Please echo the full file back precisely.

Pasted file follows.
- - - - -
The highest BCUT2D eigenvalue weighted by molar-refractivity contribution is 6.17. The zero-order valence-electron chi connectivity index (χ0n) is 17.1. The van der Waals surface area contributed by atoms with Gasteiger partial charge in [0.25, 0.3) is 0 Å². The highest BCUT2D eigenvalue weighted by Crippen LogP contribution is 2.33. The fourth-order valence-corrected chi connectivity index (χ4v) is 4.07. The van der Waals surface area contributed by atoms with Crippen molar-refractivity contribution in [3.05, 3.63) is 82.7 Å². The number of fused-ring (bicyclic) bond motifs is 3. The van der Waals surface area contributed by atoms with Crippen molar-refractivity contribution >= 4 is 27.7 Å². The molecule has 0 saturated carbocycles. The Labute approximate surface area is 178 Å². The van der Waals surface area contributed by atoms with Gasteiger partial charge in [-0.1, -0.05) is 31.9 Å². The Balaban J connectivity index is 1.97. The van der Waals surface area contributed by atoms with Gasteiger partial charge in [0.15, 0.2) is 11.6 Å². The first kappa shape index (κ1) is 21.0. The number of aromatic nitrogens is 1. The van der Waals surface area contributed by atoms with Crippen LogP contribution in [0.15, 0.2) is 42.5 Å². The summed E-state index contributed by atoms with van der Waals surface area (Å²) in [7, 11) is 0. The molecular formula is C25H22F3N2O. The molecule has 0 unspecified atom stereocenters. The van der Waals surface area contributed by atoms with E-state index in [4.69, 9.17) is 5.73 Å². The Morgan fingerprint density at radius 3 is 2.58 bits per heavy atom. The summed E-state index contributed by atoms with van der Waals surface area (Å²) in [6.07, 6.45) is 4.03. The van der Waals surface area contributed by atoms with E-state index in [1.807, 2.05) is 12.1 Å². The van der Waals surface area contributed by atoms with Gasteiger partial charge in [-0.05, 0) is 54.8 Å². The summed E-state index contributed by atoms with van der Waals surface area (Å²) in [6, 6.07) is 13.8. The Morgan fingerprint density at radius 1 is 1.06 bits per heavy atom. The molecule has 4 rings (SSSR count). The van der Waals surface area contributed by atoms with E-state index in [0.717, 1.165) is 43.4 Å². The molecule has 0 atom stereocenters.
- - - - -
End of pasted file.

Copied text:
The highest BCUT2D eigenvalue weighted by molar-refractivity contribution is 6.17. The zero-order valence-electron chi connectivity index (χ0n) is 17.1. The van der Waals surface area contributed by atoms with Gasteiger partial charge in [0.25, 0.3) is 0 Å². The highest BCUT2D eigenvalue weighted by Crippen LogP contribution is 2.33. The fourth-order valence-corrected chi connectivity index (χ4v) is 4.07. The van der Waals surface area contributed by atoms with Crippen molar-refractivity contribution in [3.05, 3.63) is 82.7 Å². The number of fused-ring (bicyclic) bond motifs is 3. The van der Waals surface area contributed by atoms with Crippen molar-refractivity contribution >= 4 is 27.7 Å². The molecule has 0 saturated carbocycles. The Labute approximate surface area is 178 Å². The van der Waals surface area contributed by atoms with Gasteiger partial charge in [-0.1, -0.05) is 31.9 Å². The Balaban J connectivity index is 1.97. The van der Waals surface area contributed by atoms with Gasteiger partial charge in [0.15, 0.2) is 11.6 Å². The first kappa shape index (κ1) is 21.0. The number of aromatic nitrogens is 1. The van der Waals surface area contributed by atoms with Crippen LogP contribution in [0.15, 0.2) is 42.5 Å². The summed E-state index contributed by atoms with van der Waals surface area (Å²) in [7, 11) is 0. The molecular formula is C25H22F3N2O. The molecule has 0 unspecified atom stereocenters. The van der Waals surface area contributed by atoms with E-state index in [4.69, 9.17) is 5.73 Å². The Morgan fingerprint density at radius 3 is 2.58 bits per heavy atom. The summed E-state index contributed by atoms with van der Waals surface area (Å²) in [6.07, 6.45) is 4.03. The van der Waals surface area contributed by atoms with E-state index in [1.807, 2.05) is 12.1 Å². The van der Waals surface area contributed by atoms with Gasteiger partial charge in [-0.05, 0) is 54.8 Å². The summed E-state index contributed by atoms with van der Waals surface area (Å²) in [6, 6.07) is 13.8. The Morgan fingerprint density at radius 1 is 1.06 bits per heavy atom. The molecule has 4 rings (SSSR count). The van der Waals surface area contributed by atoms with E-state index in [0.717, 1.165) is 43.4 Å². The molecule has 0 atom stereocenters.